Just got off the phone with a Dexcom rep. When I told him my sensors used to last a long time but are not lasting beyond 8 days now he said they have identified four things that can shorten the life of Dexcom G6 sensors:
Pressure. Pushing hard on the transmitter/sensor lump can force the sensor wire deeper into the skin and into contact with blood. Since the sensor works on interstitial fluid, contacting blood confuses it. Pressure can come from sleeping on the sensor. Guess you should sleep on your back, not carry things against your body, no martial arts, no contact sports.
Meds. The sensor’s resistance to acetaminophen only lasts so long, then it begins to interfere. Don’t know why they even advertise that.
Skin adhesive. Some people use IV Prepwipes instead of alcohol pads to clean the skin before installing a sensor. The adhesive in the prepwipe can wipe out the sensor.
4.Dehydration. If your body is dehydrated there may not be enough interstitial fluid around the sensor wire to make it work. I have to say this one will take some thought!
How come they have not gotten this out more? First time I have ever heard the dehydration theory.
Edit: I had thought that my own problem this time was a sensor wire that did not insert. The needle did, but the sensor failed immediately, and when I peeled it off the wire was flat against the bottom of the patch. I pulled the next one off in stages, watched the wire emerge from the skin, and then watched it flip up flat with the bottom of the patch like the first one. So the first one probably did insert correctly, it just did not work.
Still by far the best CGM system I have used. My life is better with it, and when the Tandem loop is completed I hope it will be even better.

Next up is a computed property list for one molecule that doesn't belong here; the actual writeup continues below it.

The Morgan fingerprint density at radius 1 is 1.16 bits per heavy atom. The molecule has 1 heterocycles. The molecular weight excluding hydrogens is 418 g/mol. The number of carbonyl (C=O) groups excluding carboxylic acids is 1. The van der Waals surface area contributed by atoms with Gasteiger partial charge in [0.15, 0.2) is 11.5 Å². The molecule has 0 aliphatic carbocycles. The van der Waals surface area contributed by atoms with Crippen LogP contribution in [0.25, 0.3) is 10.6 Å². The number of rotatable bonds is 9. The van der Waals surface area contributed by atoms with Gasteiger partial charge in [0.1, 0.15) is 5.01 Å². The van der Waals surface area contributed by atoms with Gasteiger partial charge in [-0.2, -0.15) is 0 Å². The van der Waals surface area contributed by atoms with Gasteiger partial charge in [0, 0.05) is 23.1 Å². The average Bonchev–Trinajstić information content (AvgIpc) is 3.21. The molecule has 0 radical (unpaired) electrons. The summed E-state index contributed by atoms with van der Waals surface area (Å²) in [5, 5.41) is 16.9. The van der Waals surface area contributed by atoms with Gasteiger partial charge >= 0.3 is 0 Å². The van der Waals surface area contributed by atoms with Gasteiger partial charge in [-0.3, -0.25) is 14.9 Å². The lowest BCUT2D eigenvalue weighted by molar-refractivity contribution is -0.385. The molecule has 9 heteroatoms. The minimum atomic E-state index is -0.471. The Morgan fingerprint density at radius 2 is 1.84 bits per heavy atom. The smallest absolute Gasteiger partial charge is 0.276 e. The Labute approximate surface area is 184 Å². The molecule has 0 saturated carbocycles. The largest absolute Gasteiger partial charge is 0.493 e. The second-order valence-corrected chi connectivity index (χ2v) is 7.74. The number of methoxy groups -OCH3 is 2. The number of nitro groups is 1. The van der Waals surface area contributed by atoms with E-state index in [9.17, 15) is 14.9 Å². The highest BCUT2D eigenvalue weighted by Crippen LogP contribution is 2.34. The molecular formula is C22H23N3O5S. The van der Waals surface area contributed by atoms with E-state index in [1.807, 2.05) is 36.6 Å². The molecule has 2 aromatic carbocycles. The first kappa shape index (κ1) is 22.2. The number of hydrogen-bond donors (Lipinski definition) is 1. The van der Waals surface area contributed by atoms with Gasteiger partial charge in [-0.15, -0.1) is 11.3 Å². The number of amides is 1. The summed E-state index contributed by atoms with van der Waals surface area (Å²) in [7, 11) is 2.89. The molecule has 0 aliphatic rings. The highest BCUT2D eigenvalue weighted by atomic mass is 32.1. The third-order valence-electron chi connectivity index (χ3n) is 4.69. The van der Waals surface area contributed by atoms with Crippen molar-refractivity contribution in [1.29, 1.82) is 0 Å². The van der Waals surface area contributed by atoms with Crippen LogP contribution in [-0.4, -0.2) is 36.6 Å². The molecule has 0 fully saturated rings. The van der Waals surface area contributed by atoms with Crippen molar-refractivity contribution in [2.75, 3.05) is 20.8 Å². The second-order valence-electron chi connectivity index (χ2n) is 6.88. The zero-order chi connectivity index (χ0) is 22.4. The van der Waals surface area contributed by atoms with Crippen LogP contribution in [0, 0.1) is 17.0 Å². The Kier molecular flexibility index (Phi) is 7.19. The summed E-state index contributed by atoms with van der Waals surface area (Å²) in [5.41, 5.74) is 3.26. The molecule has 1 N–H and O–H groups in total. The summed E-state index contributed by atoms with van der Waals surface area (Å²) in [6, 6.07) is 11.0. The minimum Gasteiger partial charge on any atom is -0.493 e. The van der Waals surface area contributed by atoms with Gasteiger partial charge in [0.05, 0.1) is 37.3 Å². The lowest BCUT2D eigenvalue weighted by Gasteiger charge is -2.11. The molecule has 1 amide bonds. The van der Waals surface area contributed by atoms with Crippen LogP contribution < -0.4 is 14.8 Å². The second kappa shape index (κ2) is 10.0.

Or do what we do and suck it up, and replace when they get ripped off, and occassionally, go a week or two until we are eligible for replacements. sigh.
Pressure and Dehydration have been discussed a bunch in regards Dexcom sensors in the past, but Meds and Skin Adhesive are new ones to me. At least for the G6. Seems like saying it doesn’t sense acetaminophen in the marketing materials, and then admitting that is only for some unknown period of time is kind of frustrating.
I was wondering what they did for the acetaminophen, from your comment I am guessing they came up with a coating that doesn’t let the acetaminophen through and once that is saturated the acetaminophen gets through. I was hoping they had made the big advancement which would be to poise the sensors at a lower potential that doesn’t electro-oxidize the acetaminophen, but that wouldn’t jive with their comment above. Bummer.
One of the major selling points of the G6 from Dexcom was you could take Tylenol unlike the G5. I’ve recently noticed when you call Dexcom tech support, they are in fact now warning that taking acetaminophen will cause issues with the sensor. This worries me because this POS was sold to the FDA under the guise of not being affected by acetaminophen. When the G6 first came out the adhesive was a joke, Dexcom themselves were recommending skin tac. Now, years later without a single whimper from them, skin tac can now cause Issues. I’ve also noticed the weight question has come back into their first line of questioning. I’m with @Thomas, this whole story from Dexcom is BS.
If the acetaminophen issue is true, it’s a big one for me. I have rheumatoid arthritis and renal disease so I can’t take NSAIDS, and I don’t really want to go down the opioid path, so I rely on acetaminophen as my only available pain reliever for RA. And it’s not super effective. Currently I take 2,000 mg per most days, but it hasn’t seemed to cause sensor issues, at least not yet. I even had one sensor that I restarted and got 30 days out of. The only sensor that I had to abandon was a bleeder. The others have worked for at least the 10 days.